Signs of Heroin Use

Signs of Heroin Use
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Among the possible illicit drugs out there, heroin is one of the most addictive and deadly. The drug gives users a feeling of well-being, joy and pleasure, which leaves the users wanting more. Heroin use leads to serious health problems and can be life-threatening sometimes. Unfortunately, it is tough to know if someone is using heroin. That’s because the symptoms of heroin use can be subtle, especially when the drug users want to hide what they are doing. This article can help you spot the signs of heroin addiction.

Signs of Heroin Use

The signs of use become more obvious as time goes on. Here’s what to look for.

Behavioral Symptoms

Physical Symptoms

Cognitive Symptoms

Psychosocial Symptoms

  • Neglecting chores and other responsibilities
  • Lack of personal hygiene
  • Skipping school
  • Sudden drop in grades
  • Secretive behaviors
  • A sudden need for more money with no explanation
  • Changes in friends and social circles
  • Wearing long sleeves and pants during warm weather
  • Legal problems
  • Slower breathing
  • Dry mouth
  • Flushed skin
  • Nausea and vomiting
  • Runny nose
  • Tremors
  • Impaired coordination
  • Changes in eating
  • Weight loss
  • More sleeping
  • Nodding off suddenly
  • Unusual odor
  • Lethargy
  • Itching
  • Persistent coughing
  • Small burns on hands or fingers
  • Compromised problem-solving ability
  • Disorientation
  • Confusion
  • Self-control issues
  • Loss of short-term memory
  • Inability to pay attention or focus
  • Decreased ability to make decisions
  • Euphoria
  • Irritability or anger
  • Paranoia or anxiety
  • Depression
  • Sudden fearfulness
  • Severe mood swings
  • Unexplained changes in attitude and personality
  • Lack of motivation

Paraphernalia Symptoms

Apart from the symptoms listed above, signs of heroin use can also be detected from the following paraphernalia around the house.

Signs of Snorting Heroin

Signs of Smoking Heroin

Signs of Injecting Heroin

  • Small baggies found in trash
  • Powder residue on the face, particularly around the nose and mouth
  • Sores around the mouth
  • A pipe or other material that might be used to smoke something
  • Rubber tubing or shoelaces
  • Missing spoons
  • Spoons that have been burnt or bent
  • Syringes, needles and other IV paraphernalia
  • Needle tracks or marks

The Dangers of Heroin Use

Dangers of using heroin include both short-term and long-term effects, both of which can be deadly. Some common dangers include:

  • Infections that come from blood-borne sources, such as hepatitis or HIV
  • Skin infections at the site of injection
  • Trouble with breathing, pulmonary diseases or pneumonia
  • Necrotizing fasciitis, a fast-moving and lethal infection that kills bodily tissues
  • Liver or kidney disease
  • Seizures
  • An inability to care for themselves, including personal hygiene and related issues
  • Pericarditis,atherosclerosis and endocarditis
  • Sudden cardiac issues, such as heart attack, stroke
  • Falling into a coma
  • Sudden death from overdose or heart complications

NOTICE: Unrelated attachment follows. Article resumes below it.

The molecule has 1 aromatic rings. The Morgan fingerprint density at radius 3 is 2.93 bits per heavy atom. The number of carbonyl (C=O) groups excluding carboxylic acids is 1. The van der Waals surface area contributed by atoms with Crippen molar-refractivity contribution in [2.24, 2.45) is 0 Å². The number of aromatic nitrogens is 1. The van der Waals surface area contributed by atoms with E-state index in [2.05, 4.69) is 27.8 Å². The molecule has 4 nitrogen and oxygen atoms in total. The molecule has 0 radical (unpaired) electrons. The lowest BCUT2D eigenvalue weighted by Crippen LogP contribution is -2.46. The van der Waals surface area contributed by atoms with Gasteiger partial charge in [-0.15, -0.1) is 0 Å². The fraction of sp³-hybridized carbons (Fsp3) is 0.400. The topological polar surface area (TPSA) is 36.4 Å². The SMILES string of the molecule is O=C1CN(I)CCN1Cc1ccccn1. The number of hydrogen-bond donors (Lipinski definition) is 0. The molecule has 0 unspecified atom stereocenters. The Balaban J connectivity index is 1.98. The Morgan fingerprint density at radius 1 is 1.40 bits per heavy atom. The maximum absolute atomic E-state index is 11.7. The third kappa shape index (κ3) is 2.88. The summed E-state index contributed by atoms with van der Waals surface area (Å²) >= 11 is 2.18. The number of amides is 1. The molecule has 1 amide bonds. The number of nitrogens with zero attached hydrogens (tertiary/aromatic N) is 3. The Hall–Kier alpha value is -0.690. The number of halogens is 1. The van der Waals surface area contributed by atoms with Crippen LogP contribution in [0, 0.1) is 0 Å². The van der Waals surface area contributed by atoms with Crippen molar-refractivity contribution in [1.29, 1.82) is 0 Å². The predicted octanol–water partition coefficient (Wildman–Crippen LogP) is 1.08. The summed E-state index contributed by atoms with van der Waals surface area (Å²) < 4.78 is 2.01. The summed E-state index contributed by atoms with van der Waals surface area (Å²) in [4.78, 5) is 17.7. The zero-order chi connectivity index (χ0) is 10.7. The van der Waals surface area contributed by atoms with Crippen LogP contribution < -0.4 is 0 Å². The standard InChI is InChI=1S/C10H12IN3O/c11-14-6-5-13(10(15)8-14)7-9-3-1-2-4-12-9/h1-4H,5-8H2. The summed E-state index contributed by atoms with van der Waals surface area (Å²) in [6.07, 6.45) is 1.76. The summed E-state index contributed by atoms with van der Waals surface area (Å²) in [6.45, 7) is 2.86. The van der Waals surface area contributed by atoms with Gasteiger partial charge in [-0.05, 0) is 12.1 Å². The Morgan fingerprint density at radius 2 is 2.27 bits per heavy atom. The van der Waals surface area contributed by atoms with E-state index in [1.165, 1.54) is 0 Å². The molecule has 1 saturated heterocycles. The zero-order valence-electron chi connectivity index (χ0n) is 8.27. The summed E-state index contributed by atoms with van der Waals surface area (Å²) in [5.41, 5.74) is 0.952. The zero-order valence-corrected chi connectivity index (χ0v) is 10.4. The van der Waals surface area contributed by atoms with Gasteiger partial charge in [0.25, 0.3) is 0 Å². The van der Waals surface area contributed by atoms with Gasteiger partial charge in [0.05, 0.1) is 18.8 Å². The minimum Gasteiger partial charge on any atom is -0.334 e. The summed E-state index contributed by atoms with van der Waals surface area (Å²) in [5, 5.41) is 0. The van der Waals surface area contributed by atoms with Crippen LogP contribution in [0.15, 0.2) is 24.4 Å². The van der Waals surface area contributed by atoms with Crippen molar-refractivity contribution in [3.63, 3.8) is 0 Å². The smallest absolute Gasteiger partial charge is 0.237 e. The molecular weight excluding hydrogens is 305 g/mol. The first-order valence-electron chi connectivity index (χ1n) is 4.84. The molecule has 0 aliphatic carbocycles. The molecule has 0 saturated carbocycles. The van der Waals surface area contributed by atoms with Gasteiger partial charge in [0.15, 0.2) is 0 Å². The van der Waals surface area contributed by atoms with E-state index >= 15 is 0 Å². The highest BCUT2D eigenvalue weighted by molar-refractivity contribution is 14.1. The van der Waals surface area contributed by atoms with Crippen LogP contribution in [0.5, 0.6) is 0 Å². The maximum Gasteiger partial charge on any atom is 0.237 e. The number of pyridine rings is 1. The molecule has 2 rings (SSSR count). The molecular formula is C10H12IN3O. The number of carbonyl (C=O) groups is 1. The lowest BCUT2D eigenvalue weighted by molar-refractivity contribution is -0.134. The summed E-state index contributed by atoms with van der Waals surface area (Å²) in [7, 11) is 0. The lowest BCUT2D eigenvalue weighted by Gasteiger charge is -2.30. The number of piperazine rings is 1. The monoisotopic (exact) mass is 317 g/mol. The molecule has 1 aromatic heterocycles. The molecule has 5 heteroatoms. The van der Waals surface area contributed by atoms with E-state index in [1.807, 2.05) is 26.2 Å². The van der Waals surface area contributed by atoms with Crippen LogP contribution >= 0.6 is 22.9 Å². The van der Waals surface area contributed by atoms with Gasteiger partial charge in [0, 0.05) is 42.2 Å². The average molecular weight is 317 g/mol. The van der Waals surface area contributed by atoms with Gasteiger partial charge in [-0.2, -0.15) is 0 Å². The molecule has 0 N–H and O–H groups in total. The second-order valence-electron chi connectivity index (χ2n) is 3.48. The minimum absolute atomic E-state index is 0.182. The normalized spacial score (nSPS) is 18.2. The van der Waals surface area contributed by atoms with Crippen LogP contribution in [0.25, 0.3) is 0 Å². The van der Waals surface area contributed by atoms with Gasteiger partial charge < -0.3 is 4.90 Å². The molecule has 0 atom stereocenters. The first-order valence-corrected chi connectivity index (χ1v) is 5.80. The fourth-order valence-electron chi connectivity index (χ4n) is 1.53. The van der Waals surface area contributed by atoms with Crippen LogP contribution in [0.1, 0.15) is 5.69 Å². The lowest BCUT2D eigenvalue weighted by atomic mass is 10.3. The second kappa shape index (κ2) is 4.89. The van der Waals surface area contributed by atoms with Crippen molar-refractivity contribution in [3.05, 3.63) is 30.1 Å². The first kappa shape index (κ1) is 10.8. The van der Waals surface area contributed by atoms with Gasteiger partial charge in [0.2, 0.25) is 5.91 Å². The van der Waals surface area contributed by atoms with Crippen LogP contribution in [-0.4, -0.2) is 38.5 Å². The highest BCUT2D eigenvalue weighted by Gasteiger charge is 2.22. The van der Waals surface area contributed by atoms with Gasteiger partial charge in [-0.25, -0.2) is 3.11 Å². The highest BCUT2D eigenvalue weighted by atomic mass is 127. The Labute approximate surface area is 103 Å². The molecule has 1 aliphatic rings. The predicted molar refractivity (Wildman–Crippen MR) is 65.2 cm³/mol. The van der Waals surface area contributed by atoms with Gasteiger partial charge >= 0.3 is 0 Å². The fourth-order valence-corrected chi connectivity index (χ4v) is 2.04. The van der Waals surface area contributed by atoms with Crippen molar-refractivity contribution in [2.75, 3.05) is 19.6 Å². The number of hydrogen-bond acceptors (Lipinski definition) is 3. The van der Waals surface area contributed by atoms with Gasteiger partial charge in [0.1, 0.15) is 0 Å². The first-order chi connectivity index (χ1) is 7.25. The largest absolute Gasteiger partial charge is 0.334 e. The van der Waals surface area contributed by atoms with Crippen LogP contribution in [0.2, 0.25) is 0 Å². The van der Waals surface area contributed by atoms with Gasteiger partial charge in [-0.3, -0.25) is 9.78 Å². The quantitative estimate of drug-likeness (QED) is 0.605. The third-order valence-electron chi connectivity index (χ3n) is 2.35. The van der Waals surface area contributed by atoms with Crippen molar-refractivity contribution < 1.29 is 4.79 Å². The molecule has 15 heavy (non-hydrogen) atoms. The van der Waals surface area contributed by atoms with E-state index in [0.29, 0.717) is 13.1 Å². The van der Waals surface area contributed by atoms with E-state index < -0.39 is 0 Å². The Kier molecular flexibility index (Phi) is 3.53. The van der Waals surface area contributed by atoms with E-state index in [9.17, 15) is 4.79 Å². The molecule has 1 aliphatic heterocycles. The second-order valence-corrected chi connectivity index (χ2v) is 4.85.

• Possible poisoning from chemicals in the heroin
  • Chronic constipation

How to Treat Heroin Addiction

Heroin addiction is very tough to fight, so getting treatment at the first signs of heroin use is an absolute must. The following are the most common treatments:

1. Pharmacological Treatment

Stopping heroin can cause significant withdrawal symptoms. Medications can be used to fight these symptoms and help keep users from going back to heroin.

  • ŸMethadone. This drug is taken orally and helps give users a slower high while preventing withdrawal symptoms. It is dispensed on a daily basis and can be used to help heroin users ‘step down’ from the heroin use.
  • ŸBuprenorphine. This relieves the cravings but does not produce a high. When injected, this medication can induce withdrawal symptoms. But the symptoms can be avoided when the medication is taken orally.
  • Naltrexone. This drug is not addictive or sedating. It blocks the action of opioids and doesn’t foster dependency. However, many patients often have trouble complying with this medication.

2. Behavioral Therapies

Used in conjunction with medications, behavioral therapiesprove to be very effective. Behavioral therapies include cognitive-behavioral therapyand contingency management.The former one is to modify the patient’s expectations and behaviors and to learn skills in coping with various life stressors. The latter one is to award patients who have negative drug tests.

Experience Sharing

My son is using heroin. I had no idea he had been an addict for three years! There was no difference in the way he acted, he was never sick, he had no financial problems, nothing! He showed no signs of heroin use. I had no idea what was coming. He finally told me when I discovered all sorts of paraphernalia in his home. He’s 30 years old.

I got help for my daughter the day she told me about her addiction. I had wondered if something was going on, but she finally told me because she was going to have to take a drug test at work and she knew she would get fired. The withdrawal symptoms she went through were unbearable–she was in so much pain. She had to go into in-patient treatment in order to get through it.

I am really praying that my son will not relapse. But I have gone to enough Narcotics Anonymous meetings to know that he might. He has been craving it quite a bit, and the doctor has stepped up his medication to try and combat that, but I don’t think it’s physical–I think it’s an emotional craving. What can I do for him?